Regarding Johnson's reference to the mail, even though fewer people use snail mail, USPS still photographs each piece of mail and shares it with agencies that request info. In 2014, USPS approved about 50,000 such requests. If potential abuses and the results of that audit don't concern you, there's even more monitoring going on at some post offices than most folks know. For example, a Denver post office was using a "mysterious" device that captured customers' license plates and facial features until it was discovered. An hour after FOX31 Denver discovered the hidden camera inside a utilities box, "the device was ripped from the ground and disappeared."

As EFF attorney Lee Tien said, "Part of being a responsible, constitutional government is explaining why it is doing surveillance on its citizens." He added, "The idea that we give up that privacy simply because we use the U.S. mail is, I think, a silly idea."

Yet despite license plate readers and all the other surveillance, DHS Johnson has added his voice to the likes of FBI Director Comey, wanting a backdoor in encryption too…the better to spy on you, my dear.

Johnson told RSA conference goers:

"In the name of homeland security, we can build more walls, erect more screening devices, interrogate more people, and make everybody suspicious of each other, but we should not do this at the cost of who we are as a nation of people who cherish privacy and freedom to travel, celebrate our diversity, and who are not afraid."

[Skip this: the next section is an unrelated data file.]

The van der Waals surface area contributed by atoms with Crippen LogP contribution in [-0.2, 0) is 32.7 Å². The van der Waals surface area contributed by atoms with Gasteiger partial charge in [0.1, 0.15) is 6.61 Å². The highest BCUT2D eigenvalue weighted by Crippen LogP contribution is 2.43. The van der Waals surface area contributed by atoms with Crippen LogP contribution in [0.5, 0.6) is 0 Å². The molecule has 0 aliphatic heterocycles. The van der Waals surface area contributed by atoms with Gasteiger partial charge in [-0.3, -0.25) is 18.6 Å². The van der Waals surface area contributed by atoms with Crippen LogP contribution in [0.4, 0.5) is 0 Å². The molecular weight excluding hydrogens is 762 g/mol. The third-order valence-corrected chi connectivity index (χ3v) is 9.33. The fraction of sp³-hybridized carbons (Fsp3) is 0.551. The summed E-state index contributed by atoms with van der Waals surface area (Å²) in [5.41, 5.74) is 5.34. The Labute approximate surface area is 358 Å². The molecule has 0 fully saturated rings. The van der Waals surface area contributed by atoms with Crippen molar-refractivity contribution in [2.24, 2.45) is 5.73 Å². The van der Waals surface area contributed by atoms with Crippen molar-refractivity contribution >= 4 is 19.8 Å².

Not just "freedom," as he specified freedom types like the freedom to travel. Humph, the TSA has previously claimed that using your hard-earned money to buy a plane ticket doesn't get you the freedom to fly; oh heck no, as flying is a "privilege" that can be yanked for something as small as not wanting to talk to a TSA behavior-detection officer. Or for tweeting the wrong thing in a world of social media monitoring that can allegedly help "read your mind."

Mass surveillance doesn't prevent terrorist attacks

We don't need more spying; we need less. Mass surveillance practices exposed by Snowden "endanger fundamental human rights" and "divert resources that might prevent terrorist attacks," according to the Parliamentary Assembly of the Council of Europe (PACE).

PACE added:

"Mass surveillance does not appear to have contributed to the prevention of terrorist attacks, contrary to earlier assertions made by senior intelligence officials. Instead, resources that might prevent attacks are diverted to mass surveillance, leaving potentially dangerous persons free to act."

At least I hope that's accurate, as Google suggested the PACE site may be hacked.

PACE site may be hacked

Bill introduced to reauthorize the Patriot Act

But hey, endangering fundamental human rights by mass spying didn't stop Senate Majority Leader Mitch McConnell from introducing a bill to reauthorize the flipping Patriot Act again and all the controversial surveillance authority that goes with it.

The National Journal reported, "Under the bill, Section 215 of the post-9/11 Patriot Act would be extended until December 31, 2020. The core provision, which the National Security Agency uses to justify its bulk collection of U.S. phone records, is currently due to expire on June 1."

If that frustrates you, then you are not alone. CDT policy counsel Harley Geiger nailed it when he said:

"The Senate majority leader's bill makes no attempt to protect Americans' privacy or reform ongoing NSA surveillance programs that do not provide any tangible benefit to national security. For Americans concerned about government intrusion in their lives, the bill is a kick in the stomach."